The victim and his wife, Ms. Wanda Diane Hickman, were inside the house while Mr. Dale, Mr. Gray, and Mr. Medley worked on the fence. The victim became aware of the dispute when Ms. Brown came in to ask Ms. Hickman to come outside. The victim heard a commotion and went outside, where he saw the Defendant holding one of the fence posts that had been put in, rocking it back and forth to try to dislodge it. The victim testified that Ms. Hickman was also holding the fence post, trying to interfere with the Defendant's actions. The victim "reached through the crowd and grabbed a hold of the fence post and told them we didn't want to do this." At that point, the Defendant pointed a gun at the victim's face from approximately eighteen to twenty inches away. The victim testified that he was afraid. The Defendant backed up and then lowered the weapon. Meanwhile, the Defendant's wife and Ms. Hickman had begun arguing. The Defendant's wife was yelling in Ms. Hickman's face, and Ms. Hickman "popped her in the mouth." The Defendant proceeded to point the gun at Ms. Hickman from about ten feet away. The victim started toward the Defendant and reached for the gun, and the Defendant again pointed the gun at the victim. The police were then summoned.

         On cross-examination, the victim agreed that he had initially testified that he grabbed the fence post, but he acknowledged that this was not true. The victim stated, "I guess I touched his hand." He clarified, "Well, I did touch the fence post, too, but I guess I put my hand on his hand[;] I pulled it off the fence post." He also acknowledged that in his statement to the police, he had written that he had pulled the Defendant's hand off the post and that the statement did not assert that he touched the post. He agreed that he had previously testified that he touched the post before admitting on cross-examination that he pulled the Defendant's hands off the post.[2] The victim stated, "I guess I was lying," and agreed that he lied again when he said during trial that he grabbed the post, but he ultimately explained, "[I]t is not a problem of me not telling the truth, it's just miswording." When the victim removed the Defendant's hand, the Defendant said, "[D]on't f'ing touch me" and jerked his hand away. The victim stated that both his family and the Defendant's family previously had called the police numerous times about disagreements over the property line. He acknowledged that there were signs in his yard but stated he did not put them up or recall what they said because he was frequently on the road as a truck driver.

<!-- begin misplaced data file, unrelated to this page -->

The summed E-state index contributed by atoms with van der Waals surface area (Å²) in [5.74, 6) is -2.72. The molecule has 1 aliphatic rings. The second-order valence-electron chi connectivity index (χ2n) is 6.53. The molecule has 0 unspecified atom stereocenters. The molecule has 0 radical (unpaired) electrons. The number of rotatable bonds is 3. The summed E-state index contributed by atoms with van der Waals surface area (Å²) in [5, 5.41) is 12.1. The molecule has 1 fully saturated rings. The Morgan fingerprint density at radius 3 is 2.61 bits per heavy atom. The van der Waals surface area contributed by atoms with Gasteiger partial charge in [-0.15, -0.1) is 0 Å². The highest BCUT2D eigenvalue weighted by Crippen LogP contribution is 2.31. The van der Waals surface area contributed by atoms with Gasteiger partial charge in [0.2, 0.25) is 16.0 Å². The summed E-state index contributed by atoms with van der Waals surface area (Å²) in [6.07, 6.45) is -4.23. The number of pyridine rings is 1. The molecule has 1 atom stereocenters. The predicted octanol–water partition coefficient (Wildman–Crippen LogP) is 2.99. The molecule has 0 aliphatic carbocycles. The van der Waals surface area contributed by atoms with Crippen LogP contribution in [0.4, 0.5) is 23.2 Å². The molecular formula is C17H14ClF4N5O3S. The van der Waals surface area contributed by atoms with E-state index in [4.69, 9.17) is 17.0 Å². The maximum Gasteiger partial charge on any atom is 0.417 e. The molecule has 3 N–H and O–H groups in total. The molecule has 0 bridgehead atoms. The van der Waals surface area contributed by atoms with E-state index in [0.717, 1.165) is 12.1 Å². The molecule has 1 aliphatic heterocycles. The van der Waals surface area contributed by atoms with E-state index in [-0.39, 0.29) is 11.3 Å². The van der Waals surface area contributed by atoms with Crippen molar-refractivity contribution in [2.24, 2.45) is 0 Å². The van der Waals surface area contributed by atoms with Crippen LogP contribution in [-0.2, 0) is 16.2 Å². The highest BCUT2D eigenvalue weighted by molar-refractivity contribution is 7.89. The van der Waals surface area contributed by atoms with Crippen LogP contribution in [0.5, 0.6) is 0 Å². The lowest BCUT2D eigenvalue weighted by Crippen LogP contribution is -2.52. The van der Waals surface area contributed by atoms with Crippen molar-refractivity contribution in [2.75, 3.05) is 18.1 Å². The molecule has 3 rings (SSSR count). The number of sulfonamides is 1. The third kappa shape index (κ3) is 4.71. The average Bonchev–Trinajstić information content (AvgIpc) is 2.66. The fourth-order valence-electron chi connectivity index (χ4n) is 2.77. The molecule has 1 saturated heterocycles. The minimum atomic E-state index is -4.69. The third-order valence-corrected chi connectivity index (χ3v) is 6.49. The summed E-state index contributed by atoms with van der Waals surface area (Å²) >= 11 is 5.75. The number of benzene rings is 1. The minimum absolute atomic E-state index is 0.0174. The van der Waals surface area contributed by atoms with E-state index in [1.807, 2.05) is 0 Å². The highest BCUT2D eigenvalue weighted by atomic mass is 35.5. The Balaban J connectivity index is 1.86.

The victim identified a video of the incident, which Mr. Gray had recorded on his telephone. The victim testified that the video did not capture the initial struggle over the fence post or the first time that the Defendant pointed the gun at his head but began recording shortly before Ms. Hickman struck the Defendant's wife. The video shows the Defendant holding a gun, the participants in the confrontation making crude taunts at one another, Ms. Hickman hitting the Defendant's wife, and the Defendant raising the gun and pointing it.